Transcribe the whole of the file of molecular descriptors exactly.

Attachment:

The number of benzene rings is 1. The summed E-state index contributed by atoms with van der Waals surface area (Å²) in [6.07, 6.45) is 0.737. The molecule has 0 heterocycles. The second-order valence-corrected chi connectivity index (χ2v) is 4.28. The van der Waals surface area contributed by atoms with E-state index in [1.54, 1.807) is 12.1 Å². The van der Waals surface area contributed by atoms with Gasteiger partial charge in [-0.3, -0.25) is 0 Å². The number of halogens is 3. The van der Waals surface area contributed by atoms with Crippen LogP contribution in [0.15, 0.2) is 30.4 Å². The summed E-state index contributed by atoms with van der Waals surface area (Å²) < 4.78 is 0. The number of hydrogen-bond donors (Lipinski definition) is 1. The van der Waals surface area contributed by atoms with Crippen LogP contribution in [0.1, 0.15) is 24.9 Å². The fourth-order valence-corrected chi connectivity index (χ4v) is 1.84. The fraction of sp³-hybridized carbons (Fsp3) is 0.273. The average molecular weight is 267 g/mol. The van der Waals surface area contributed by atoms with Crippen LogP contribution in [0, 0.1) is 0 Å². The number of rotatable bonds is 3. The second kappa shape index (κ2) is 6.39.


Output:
The number of benzene rings is 1. The summed E-state index contributed by atoms with van der Waals surface area (Å²) in [6.07, 6.45) is 0.737. The molecule has 0 heterocycles. The second-order valence-corrected chi connectivity index (χ2v) is 4.28. The van der Waals surface area contributed by atoms with E-state index in [1.54, 1.807) is 12.1 Å². The van der Waals surface area contributed by atoms with Gasteiger partial charge in [-0.3, -0.25) is 0 Å². The number of halogens is 3. The van der Waals surface area contributed by atoms with Crippen LogP contribution in [0.15, 0.2) is 30.4 Å². The summed E-state index contributed by atoms with van der Waals surface area (Å²) < 4.78 is 0. The number of hydrogen-bond donors (Lipinski definition) is 1. The van der Waals surface area contributed by atoms with Crippen LogP contribution in [0.1, 0.15) is 24.9 Å². The fourth-order valence-corrected chi connectivity index (χ4v) is 1.84. The fraction of sp³-hybridized carbons (Fsp3) is 0.273. The average molecular weight is 267 g/mol. The van der Waals surface area contributed by atoms with Crippen LogP contribution in [0, 0.1) is 0 Å². The number of rotatable bonds is 3. The second kappa shape index (κ2) is 6.39.